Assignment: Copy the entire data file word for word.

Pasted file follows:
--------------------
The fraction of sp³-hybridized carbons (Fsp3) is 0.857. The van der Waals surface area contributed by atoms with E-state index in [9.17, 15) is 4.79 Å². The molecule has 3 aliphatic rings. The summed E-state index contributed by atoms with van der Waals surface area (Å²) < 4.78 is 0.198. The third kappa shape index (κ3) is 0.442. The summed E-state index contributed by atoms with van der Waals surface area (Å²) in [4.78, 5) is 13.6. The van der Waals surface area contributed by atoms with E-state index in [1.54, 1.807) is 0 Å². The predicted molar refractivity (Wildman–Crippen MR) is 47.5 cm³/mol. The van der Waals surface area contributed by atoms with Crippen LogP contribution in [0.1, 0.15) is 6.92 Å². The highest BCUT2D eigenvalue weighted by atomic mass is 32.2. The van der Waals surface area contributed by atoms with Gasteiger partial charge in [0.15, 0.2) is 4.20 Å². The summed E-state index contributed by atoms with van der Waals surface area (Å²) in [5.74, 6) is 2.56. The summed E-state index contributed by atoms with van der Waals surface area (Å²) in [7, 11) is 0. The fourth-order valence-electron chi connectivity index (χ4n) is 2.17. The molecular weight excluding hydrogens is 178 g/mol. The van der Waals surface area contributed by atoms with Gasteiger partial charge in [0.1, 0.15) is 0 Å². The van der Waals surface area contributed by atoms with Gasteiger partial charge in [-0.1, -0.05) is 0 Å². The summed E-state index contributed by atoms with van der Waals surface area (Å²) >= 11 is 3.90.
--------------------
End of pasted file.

The fraction of sp³-hybridized carbons (Fsp3) is 0.857. The van der Waals surface area contributed by atoms with E-state index in [9.17, 15) is 4.79 Å². The molecule has 3 aliphatic rings. The summed E-state index contributed by atoms with van der Waals surface area (Å²) < 4.78 is 0.198. The third kappa shape index (κ3) is 0.442. The summed E-state index contributed by atoms with van der Waals surface area (Å²) in [4.78, 5) is 13.6. The van der Waals surface area contributed by atoms with E-state index in [1.54, 1.807) is 0 Å². The predicted molar refractivity (Wildman–Crippen MR) is 47.5 cm³/mol. The van der Waals surface area contributed by atoms with Crippen LogP contribution in [0.1, 0.15) is 6.92 Å². The highest BCUT2D eigenvalue weighted by atomic mass is 32.2. The van der Waals surface area contributed by atoms with Gasteiger partial charge in [0.15, 0.2) is 4.20 Å². The summed E-state index contributed by atoms with van der Waals surface area (Å²) in [5.74, 6) is 2.56. The summed E-state index contributed by atoms with van der Waals surface area (Å²) in [7, 11) is 0. The fourth-order valence-electron chi connectivity index (χ4n) is 2.17. The molecular weight excluding hydrogens is 178 g/mol. The van der Waals surface area contributed by atoms with Gasteiger partial charge in [0.1, 0.15) is 0 Å². The van der Waals surface area contributed by atoms with Gasteiger partial charge in [-0.1, -0.05) is 0 Å². The summed E-state index contributed by atoms with van der Waals surface area (Å²) >= 11 is 3.90.